Weekend Reading

As I prepare to hunker down in the path of both my first hurricane and my first Nor’easter, you can enjoy some reading:

Leslie finds that, now that she’s been elected, her job requires literally dealing with the shit of fellow-politicians. When she tries to increase the hours at a public pool, a councilman blackmails her for access to her private bathroom; she has to eat “racist salad” with a Dixiecrat to find an ally. This is a network sitcom: no matter how corrupt things get, Leslie is unlikely to lose her soul (we wouldn’t want her to). But, for all its warmth, “Parks” suggests the brutality of politics better than many dramas. “Hey, kids, would you like to learn how Leslie got your bill passed?” her enemy sneers, threatening to disillusion the kids she hopes to inspire. “Councilman Knope traded my vote for her—” Before he can finish, he gets pushed into that swimming pool, with a tremendous splash. Lobby all you want for change in Washington; maybe what we really need is a dunk tank.

What you don’t see — and only hear speak of briefly, as if in passing — are the millions of workers who had something or other to do with these Great Men and their construction of industrial America. These workers are milling about in History’s 19th century somewhere, but it’s not too clear where, why, or how. As far as The Men Who Built America is concerned, the men and women who did the actual building don’t matter. I guess mangled limbs and Pinkerton clubs don’t make for good TV? (They so do!)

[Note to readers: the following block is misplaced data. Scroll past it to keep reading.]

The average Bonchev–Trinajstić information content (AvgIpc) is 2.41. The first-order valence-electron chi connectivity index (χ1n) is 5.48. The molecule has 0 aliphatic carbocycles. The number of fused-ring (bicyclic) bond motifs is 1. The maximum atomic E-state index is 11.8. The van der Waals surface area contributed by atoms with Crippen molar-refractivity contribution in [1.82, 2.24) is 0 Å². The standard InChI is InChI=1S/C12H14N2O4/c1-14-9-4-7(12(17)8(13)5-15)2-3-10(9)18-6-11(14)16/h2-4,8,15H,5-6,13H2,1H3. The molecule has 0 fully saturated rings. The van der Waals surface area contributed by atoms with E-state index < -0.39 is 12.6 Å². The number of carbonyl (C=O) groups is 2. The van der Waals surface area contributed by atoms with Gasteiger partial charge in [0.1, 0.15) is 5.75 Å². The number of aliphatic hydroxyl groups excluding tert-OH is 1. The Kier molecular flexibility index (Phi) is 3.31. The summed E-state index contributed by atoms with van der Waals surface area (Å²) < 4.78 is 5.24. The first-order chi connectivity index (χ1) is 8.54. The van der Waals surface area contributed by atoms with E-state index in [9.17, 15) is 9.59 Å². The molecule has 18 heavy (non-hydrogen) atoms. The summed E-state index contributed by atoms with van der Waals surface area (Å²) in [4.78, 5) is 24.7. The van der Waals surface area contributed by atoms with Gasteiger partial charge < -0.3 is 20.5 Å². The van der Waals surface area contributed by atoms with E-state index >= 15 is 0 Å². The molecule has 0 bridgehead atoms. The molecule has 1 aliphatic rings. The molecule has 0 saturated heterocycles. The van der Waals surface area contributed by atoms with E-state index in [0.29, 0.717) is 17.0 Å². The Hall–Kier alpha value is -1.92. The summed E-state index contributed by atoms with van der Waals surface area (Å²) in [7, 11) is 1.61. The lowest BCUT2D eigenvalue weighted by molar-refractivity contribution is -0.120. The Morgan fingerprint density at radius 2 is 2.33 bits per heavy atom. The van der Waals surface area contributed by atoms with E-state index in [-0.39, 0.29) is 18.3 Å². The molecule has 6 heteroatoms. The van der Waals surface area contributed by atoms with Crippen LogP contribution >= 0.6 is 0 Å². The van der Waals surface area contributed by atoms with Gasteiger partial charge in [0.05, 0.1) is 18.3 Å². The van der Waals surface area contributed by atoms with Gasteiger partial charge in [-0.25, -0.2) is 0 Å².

The show’s complete disregard for the actual men who built America makes sense, though, when you think about life in the Second Gilded Age. We don’t have Robber Barons of the First anymore, but we’ve got Job Creators (and even some Wealth Creators). We’ve got about as much inequality. Lord knows our unions are similarly reviled by capital. Last but not least, who could ignore the parallels between that era’s environmental catastrophes and the looming armageddon of our own?

That could soon be the law of the land in Pennsylvania, where the state legislature has passed a bill that would, asPhiladelphia City Paper blogger Daniel Denvir describes it, “allow companies that hire at least 250 new workers in the state to keep 95-percent of the workers’ withheld income tax.” These workers will essentially be paying their employers for the privilege of having a job. Some have called this “corporate socialism,” but it also calls to mind an even older economic model that was once popular in Europe – except back then, the bosses were called lords. It’s a more modern innovation in the U.S., but combined with increased political pressure from employers and a crackdown on workers’ rights, it all adds up to feudalism, American-style.

The Pennsylvania bill is just the most recent example of state income taxes being turned into employer subsidies. It’s already the law of the land in one form or another in 19 states, and according to Good Jobs First, it’s taking $684 million a year out of the public coffers. The theory is that this will boost job creation. But the authors of the Good Jobs First report note, “payments often go to firms that simply move existing jobs from one state to another, or to ones that threaten to move unless they get paid to stay put.” In other words, it’s more like extortion than stimulus.


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